British Government Bill to Impose Lower Age of Consent in Northern Ireland

By Hilary White

  LONDON, May 1, 2008 ( - Paul Goggins, Minister of State for the UK’s Northern Ireland Office, has denied that the determination by the Labour government to lower the age of sexual consent in Northern Ireland will encourage sexual predators to target young victims in the province. The government tabled a bill yesterday, the Sexual Offences (Northern Ireland) Order 2008, that proposes to reduce the age of sexual consent in Northern Ireland from 17 to 16.

  Goggins told the BBC, "We are certainly not encouraging 16-year-olds to engage in sexual activity."

  He admitted, however, that the change is a result of the general lowering of sexual moral standards in recent years when he said that it would reflect the new sexual mores of modern society. Britain’s rates of teenage pregnancy and sexually transmitted disease have skyrocketed in recent years to be one of the highest in Europe. 

"The Order sets out the parameters of permittable sexual activity in the 21st Century and clearly states what the law will not tolerate."

"I am convinced that the changes will offer the people of Northern Ireland a modern legislative framework which will ensure maximum protection from unacceptable sexual activity. It puts Northern Ireland on a par with the rest of the UK."
  But the Members of Northern Ireland’s Legislative Assembly have accused the government of acting with "contempt for democracy" for pushing the measure through despite their opposition. Since the government proposed the change in November 2007 in its "consultation process", the MLAs have worked to stop it.

  The MLA’s  warned that the change would encourage sexual predators from the Republic of Ireland, where the age of consent remains at 17, to go north in search of younger victims. A recent public opinion poll showed that 73 per cent of the Northern Irish public did not want the age of consent lowered.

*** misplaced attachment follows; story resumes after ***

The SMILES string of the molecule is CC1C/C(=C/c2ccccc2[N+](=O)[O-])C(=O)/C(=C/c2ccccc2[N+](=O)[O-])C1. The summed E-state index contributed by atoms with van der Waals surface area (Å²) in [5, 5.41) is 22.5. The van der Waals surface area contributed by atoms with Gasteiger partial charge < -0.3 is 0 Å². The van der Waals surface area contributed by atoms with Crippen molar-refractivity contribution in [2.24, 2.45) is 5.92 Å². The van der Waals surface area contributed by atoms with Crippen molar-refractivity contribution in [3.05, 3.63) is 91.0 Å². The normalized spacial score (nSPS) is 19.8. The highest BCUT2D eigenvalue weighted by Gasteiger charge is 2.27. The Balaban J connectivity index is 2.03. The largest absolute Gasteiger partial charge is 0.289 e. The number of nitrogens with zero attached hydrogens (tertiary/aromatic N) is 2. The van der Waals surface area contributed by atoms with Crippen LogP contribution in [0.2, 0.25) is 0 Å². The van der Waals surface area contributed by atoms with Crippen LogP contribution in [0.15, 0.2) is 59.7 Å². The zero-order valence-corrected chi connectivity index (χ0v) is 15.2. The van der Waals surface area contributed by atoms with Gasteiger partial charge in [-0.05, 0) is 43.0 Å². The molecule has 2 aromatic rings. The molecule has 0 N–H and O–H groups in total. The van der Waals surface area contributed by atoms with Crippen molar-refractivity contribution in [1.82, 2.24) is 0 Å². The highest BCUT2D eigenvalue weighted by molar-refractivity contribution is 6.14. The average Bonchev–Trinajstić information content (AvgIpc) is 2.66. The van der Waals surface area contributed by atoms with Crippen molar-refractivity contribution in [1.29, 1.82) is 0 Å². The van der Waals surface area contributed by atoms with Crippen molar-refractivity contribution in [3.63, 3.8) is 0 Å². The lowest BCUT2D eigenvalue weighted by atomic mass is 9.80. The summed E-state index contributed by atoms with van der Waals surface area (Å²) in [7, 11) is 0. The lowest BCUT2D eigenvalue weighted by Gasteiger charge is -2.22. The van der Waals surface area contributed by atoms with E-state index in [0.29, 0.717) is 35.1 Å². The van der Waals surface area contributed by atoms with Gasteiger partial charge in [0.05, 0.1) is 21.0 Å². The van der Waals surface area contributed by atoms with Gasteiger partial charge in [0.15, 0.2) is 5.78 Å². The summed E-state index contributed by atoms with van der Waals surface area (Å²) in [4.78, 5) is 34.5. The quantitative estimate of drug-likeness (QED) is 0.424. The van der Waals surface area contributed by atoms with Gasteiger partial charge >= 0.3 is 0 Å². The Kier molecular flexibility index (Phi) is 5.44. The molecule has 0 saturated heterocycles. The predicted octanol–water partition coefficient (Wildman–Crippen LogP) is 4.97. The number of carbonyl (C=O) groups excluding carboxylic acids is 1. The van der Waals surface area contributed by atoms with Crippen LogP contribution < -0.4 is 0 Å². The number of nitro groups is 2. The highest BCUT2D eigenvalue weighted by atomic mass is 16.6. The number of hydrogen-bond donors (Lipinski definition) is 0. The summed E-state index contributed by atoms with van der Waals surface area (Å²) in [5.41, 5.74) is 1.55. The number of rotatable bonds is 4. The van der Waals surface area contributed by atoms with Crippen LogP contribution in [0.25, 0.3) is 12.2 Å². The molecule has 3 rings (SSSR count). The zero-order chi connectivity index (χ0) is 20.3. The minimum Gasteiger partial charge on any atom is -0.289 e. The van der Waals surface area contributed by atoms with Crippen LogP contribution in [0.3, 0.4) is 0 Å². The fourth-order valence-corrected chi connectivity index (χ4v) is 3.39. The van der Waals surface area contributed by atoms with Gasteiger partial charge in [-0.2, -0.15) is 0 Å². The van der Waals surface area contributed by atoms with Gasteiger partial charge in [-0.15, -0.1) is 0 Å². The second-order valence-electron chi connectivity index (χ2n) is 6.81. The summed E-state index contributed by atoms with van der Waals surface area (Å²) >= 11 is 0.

Today Jim Wells, vice-chairman of the Stormont ad-hoc committee which reported on the matter, said the government’s determination to go ahead against the wishes of the majority of Northern Irish and the Assembly showed "contempt for democracy".

"What was the point of asking MLAs to take evidence on this for three months only to completely ignore our conclusions?" he asked.

"There was absolutely no public pressure for these changes, which have only been supported by a liberal elite. We are clearly weakening the protections we had to stop situations where a paedophile in his 40s could be trying to attract a 15-year-old child in heterosexual or homosexual activity."

  Currently, the National Assembly of Northern Ireland, the province’s devolved parliament, does not have jurisdiction over criminal matters.

  The proposed legislation will also fix at 13 the age at which sexual activity involving a child will be classed as statutory rape, regardless of consent and make the offence punishable by a maximum sentence of life imprisonment.

  The bill also proposes to make sexual activity with anyone under 16 carry a maximum sentence of 14 years and rape and other serious sexual assaults also carry a maximum of life.

  In November, Belfast’s Rape Crisis Centre added their voice to objections saying the plan would make it more difficult to protect vulnerable girls from sexual predators.

  The bill is expected to pass through the House of Commons by June and come into effect by the end of the year. 

  Read related coverage:

  British Government to Lower Northern Ireland Age of Sexual Consent

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